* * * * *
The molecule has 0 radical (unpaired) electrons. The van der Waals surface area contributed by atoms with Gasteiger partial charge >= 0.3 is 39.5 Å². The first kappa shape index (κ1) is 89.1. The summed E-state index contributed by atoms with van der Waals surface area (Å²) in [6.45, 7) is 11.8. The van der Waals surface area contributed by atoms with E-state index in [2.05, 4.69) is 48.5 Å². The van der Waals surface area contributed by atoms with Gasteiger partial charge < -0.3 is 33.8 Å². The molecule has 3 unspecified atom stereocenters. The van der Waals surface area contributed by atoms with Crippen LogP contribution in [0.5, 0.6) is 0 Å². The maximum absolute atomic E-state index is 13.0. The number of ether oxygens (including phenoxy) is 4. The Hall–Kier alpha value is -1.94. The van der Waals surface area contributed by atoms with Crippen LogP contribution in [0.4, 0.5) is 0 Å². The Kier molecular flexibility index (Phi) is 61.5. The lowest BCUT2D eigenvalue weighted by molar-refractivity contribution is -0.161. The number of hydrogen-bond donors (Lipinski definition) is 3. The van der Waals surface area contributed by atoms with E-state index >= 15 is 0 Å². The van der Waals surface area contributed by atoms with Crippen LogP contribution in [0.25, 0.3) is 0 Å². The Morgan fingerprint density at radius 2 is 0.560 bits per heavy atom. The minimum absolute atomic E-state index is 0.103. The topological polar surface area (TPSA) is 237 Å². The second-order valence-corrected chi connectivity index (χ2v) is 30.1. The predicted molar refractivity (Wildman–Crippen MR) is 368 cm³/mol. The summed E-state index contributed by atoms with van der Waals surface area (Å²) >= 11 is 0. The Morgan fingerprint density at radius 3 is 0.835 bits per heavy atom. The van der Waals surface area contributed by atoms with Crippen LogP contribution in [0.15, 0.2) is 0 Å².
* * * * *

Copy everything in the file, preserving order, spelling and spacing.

The molecule has 0 radical (unpaired) electrons. The van der Waals surface area contributed by atoms with Gasteiger partial charge >= 0.3 is 39.5 Å². The first kappa shape index (κ1) is 89.1. The summed E-state index contributed by atoms with van der Waals surface area (Å²) in [6.45, 7) is 11.8. The van der Waals surface area contributed by atoms with E-state index in [2.05, 4.69) is 48.5 Å². The van der Waals surface area contributed by atoms with Gasteiger partial charge < -0.3 is 33.8 Å². The molecule has 3 unspecified atom stereocenters. The van der Waals surface area contributed by atoms with Crippen LogP contribution in [0.5, 0.6) is 0 Å². The maximum absolute atomic E-state index is 13.0. The number of ether oxygens (including phenoxy) is 4. The Hall–Kier alpha value is -1.94. The van der Waals surface area contributed by atoms with Crippen LogP contribution in [0.4, 0.5) is 0 Å². The Kier molecular flexibility index (Phi) is 61.5. The lowest BCUT2D eigenvalue weighted by molar-refractivity contribution is -0.161. The number of hydrogen-bond donors (Lipinski definition) is 3. The van der Waals surface area contributed by atoms with E-state index >= 15 is 0 Å². The van der Waals surface area contributed by atoms with Crippen LogP contribution in [0.25, 0.3) is 0 Å². The Morgan fingerprint density at radius 2 is 0.560 bits per heavy atom. The minimum absolute atomic E-state index is 0.103. The topological polar surface area (TPSA) is 237 Å². The second-order valence-corrected chi connectivity index (χ2v) is 30.1. The predicted molar refractivity (Wildman–Crippen MR) is 368 cm³/mol. The summed E-state index contributed by atoms with van der Waals surface area (Å²) >= 11 is 0. The Morgan fingerprint density at radius 3 is 0.835 bits per heavy atom. The van der Waals surface area contributed by atoms with Crippen LogP contribution in [0.15, 0.2) is 0 Å².